Vail Daily guest column: doctors sometimes misdiagnose Alzheimer’s disease | VailDaily.com

Vail Daily guest column: doctors sometimes misdiagnose Alzheimer’s disease

Judson Haims

While a diagnosis of Alzheimer's disease is a life-changing event for those diagnosed and their families, it is not always accurate.

Researchers have found that about 20 percent of Alzheimer's cases may be misdiagnosed. Other studies have found that people with Alzheimer's have symptoms that are mistaken for other conditions. As a result, they don't receive treatment for Alzheimer's.

What should families and caregivers do when they suspect an Alzheimer's misdiagnosis in their mom, dad or grandparent?

Common misdiagnoses

Alzheimer's misdiagnoses commonly occur due to one of three reasons:

• The person has a medical condition that triggers Alzheimer's-like symptoms. More than 100 types of conditions mimic Alzheimer's. Some of these are treatable, including depression, insomnia, vitamin deficiency, hormone imbalance, hydrocephalus (fluid buildup around the brain), thyroid problems, brain tumors and alcoholism.

Recommended Stories For You

• An individual has a related form of dementia, such as Lewy bodies, vascular, or Parkinson's.

• Side effects caused by prescription medications. Some of the most common drugs and medications can lead to an Alzheimer's misdiagnosis. These include antihistamines, antidepressants, anti-anxiety medications, sleeping pills, corticosteroids, cardiovascular drugs and anticonvulsants.

In rare cases, Alzheimer's can be mistaken for episodes of forgetfulness and cognitive decline. While worried elders may interpret these symptoms as signs of Alzheimer's, your doctor should be able to identify these as false signs, making misdiagnosis unlikely.

What to Do

If you believe your loved one has been misdiagnosed, then begin observing and recording his or her behaviors and symptoms.

Doctors often use information provided by patients and their families to help them in making their diagnosis.

Here are some tips to helping your loved one and medical provider with concerns you have about accessing Alzheimer's development:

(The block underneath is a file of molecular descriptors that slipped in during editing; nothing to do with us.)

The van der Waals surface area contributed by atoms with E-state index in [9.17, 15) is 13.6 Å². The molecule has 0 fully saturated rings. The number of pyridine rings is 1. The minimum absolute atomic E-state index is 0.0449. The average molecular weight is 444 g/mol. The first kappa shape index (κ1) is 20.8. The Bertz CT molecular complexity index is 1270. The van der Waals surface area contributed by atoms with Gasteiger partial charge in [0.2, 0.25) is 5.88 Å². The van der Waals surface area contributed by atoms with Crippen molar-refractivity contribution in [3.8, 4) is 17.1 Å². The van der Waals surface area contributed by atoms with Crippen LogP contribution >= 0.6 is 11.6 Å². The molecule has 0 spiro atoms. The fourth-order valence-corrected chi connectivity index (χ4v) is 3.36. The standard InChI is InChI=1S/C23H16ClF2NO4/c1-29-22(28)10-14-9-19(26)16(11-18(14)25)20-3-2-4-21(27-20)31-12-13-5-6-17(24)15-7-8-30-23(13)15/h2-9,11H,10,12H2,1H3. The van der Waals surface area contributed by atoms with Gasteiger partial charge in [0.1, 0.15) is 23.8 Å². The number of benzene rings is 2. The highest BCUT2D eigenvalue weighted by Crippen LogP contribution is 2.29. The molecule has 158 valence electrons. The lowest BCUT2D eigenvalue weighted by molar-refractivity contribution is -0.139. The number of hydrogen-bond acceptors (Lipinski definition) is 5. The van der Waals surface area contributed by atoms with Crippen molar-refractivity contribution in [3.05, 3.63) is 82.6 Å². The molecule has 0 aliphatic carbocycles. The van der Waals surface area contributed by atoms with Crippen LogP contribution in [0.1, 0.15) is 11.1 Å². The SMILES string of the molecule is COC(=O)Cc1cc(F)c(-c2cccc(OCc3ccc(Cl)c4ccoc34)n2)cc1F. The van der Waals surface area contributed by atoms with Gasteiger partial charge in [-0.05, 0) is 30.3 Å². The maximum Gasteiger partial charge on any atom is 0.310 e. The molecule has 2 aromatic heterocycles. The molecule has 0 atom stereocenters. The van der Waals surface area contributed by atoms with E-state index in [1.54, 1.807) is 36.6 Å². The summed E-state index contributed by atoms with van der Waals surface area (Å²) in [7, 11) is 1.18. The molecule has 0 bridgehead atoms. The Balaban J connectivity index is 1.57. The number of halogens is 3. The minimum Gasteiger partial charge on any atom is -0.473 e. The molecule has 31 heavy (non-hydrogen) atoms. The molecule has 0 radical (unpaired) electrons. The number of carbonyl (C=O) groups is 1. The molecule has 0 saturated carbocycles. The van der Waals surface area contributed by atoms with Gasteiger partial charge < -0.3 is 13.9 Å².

• Create a record. In a note book, write down observations detailing how much the person has changed or how much you think they may not be acting like themselves. Understanding the physical and health needs of your loved one will help in monitoring.

It will be important that you provide the medical provider with copious notes about your loved one's general medical history: current and past. This includes a detailed list of current medications and their dosages.

• Educate yourself. If you or someone you know is affected by Alzheimer's disease or dementia, it's time to learn the facts. It's very important to learn how to recognize the symptoms of the disease so you can adjust to changes and develop a plan. Read or go online to learn about Alzheimer's and other causes of dementia.

Alzheimer's is only one type of cause of dementia. Dementia has many causes that include Huntington's Disease, Lewy body, Parkinson's disease and Creutzfeldt-Jakob disease. While these diseases often present themselves similarly, they often are treated differently and present differently.

If you're still unsure, then request a PET scan to detect any amyloid plaque buildup, an indicator of Alzheimer's. While a PET scan cannot confirm a diagnosis of Alzheimer's, an absence of amyloid plaques helps rule out Alzheimer's. A PET scan is not always covered by Medicare or most insurance policies. Talk to your medical provider and insurance company.

Judson Haims is the owner of Visiting Angels Home Care in Eagle County. His contact information is http://www.visitingangels.com/comtns, or 970-328-5526.

Go back to article